I was able to set things up so that I could just see most of the important information on the screen with just the bottom cut off in the all-wheel-drive Limited I tested. Priced at $50,115 it comes nearly loaded with climate-controlled front seats, a panoramic sunroof, lane centering adaptive cruise control and a 360-degree camera that provides a virtual view of what’s under the vehicle. An $1,130 option package adds a nifty-looking split rear spoiler, a crystal clear nine-speaker JBL audio system, heated rear seats and radiant heating for the driver and front passenger’s feet.

The floor and the seats are meant to be used instead of the cabin heater, which can really suck the range out of the vehicle on a cold day. And there’s not that much to begin with. The 201 hp front-wheel-drive trims are rated for 252 miles and 242 miles on a full battery, and the 214 hp all-wheel-drive models 228 miles and 222 miles. Those numbers are average to middling for the class, and partly due to a relatively small 71.4 and 72.8 kilowatt-hour battery packs they use, while the Ioniq 5 wrings up to 303 miles per charge in the same price range from its 77.4 kilowatt-hour pack.


Turning the heat on dropped the indicated range by about 30% whenever I tried it. Not entirely unusual for an EV that doesn’t use an efficient heat pump, but the change is dramatic to see on the screen. Charging at a public DC Fast charging station to 80% takes about 30 minutes with a front-wheel-drive bZ4X, but the all-wheel-drive version runs at a lower rate and needs twice as much time.

In between charges, the bZ4X drives as well as any of its competitors. The power delivery and ride quality are both perfectly smooth and it operates at luxury levels of silence. The fruits of the Subaru connection are also evident if you head down a dirt road. Despite the low roof, the bZ4X has a healthy 8.1 inches of ground clearance and the suspension can soak up some serious ruts. It’s also equipped with Subaru’s X-Mode traction control system and Grip Control low speed cruise control for use on trails.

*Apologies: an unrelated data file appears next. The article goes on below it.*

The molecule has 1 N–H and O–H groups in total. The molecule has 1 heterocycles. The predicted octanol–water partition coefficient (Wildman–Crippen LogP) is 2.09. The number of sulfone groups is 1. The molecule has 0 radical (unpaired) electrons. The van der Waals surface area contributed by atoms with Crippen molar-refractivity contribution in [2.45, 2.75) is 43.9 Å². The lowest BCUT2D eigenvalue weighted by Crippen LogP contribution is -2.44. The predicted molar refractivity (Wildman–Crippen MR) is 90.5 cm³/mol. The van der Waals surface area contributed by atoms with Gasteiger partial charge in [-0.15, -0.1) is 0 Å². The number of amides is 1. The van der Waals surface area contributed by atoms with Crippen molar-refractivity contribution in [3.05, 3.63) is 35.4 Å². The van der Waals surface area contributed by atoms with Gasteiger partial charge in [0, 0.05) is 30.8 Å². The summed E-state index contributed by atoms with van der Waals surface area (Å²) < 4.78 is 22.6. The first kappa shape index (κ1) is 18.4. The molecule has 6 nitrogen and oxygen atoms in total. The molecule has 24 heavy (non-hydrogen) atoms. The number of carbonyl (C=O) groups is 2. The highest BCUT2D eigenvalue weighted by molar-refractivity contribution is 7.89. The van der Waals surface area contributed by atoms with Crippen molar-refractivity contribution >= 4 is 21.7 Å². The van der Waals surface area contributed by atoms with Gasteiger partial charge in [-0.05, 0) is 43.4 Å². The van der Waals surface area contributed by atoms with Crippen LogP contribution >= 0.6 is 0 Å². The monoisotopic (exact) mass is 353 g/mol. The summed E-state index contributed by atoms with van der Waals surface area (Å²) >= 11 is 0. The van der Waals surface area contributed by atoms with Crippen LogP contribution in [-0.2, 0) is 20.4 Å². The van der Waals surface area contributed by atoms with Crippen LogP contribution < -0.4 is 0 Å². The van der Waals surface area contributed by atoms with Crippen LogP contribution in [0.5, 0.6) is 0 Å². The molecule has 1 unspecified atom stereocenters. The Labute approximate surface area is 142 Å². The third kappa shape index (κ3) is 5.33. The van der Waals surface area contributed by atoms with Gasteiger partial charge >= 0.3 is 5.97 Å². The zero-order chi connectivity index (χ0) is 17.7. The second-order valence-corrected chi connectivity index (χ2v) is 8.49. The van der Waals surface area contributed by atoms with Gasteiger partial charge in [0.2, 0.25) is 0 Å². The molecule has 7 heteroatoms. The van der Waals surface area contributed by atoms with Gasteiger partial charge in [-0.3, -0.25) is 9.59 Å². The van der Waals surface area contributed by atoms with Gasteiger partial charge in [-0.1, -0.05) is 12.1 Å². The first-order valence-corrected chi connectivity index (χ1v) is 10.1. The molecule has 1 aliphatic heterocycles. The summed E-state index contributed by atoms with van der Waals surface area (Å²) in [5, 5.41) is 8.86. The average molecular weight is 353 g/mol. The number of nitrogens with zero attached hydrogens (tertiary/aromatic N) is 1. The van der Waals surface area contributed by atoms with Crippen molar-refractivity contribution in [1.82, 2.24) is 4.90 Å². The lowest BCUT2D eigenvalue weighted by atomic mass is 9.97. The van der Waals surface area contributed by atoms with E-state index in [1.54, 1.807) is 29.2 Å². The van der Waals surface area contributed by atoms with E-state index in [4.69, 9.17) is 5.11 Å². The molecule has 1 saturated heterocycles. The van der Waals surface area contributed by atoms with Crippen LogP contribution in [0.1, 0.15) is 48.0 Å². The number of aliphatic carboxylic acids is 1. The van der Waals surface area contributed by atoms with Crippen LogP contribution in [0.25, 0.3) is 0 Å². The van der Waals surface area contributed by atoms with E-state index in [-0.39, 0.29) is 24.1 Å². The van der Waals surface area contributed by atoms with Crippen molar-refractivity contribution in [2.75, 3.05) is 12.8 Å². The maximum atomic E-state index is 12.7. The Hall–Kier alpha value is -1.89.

Overall, the bZ4X feels very much like a Toyota in all the best ways. The range is definitely an issue, but mostly because vehicles with more can be had for a similar price. A lot of EV owners who charge at home every night have proven to be satisfied with 250 miles or less.


Unfortunately, the bZ4X is made in Japan, which means it isn’t eligible for the current federal tax credit for EV purchases that the Chevrolet Bolt EUV, Ford Mustang Mach-E and, and some American-made VW ID.4 models, to name a few, qualify for.

It also costs nearly the same as a Rav4 Prime plug-in hybrid, which can go 42 miles per charge before you go the wrong way beyond zero. It's estimated to cost $950 annually in electric and gas compared to $700 for the bZ4X. Stay close to home in the Rav4, though, and you could end up getting more for less, while spending less time at charging stations on long trips. Maybe Toyota has a point about the hybrid thing.


2023 Toyota bZ4X

Price: $43,335

As tested: $52,468

Type: 5-passenger, 4-door, all-wheel-drive SUV

Motor: dual electric

Power: 214 hp

Transmission: Single-speed automatic

Range: 222 miles

MPGe: 102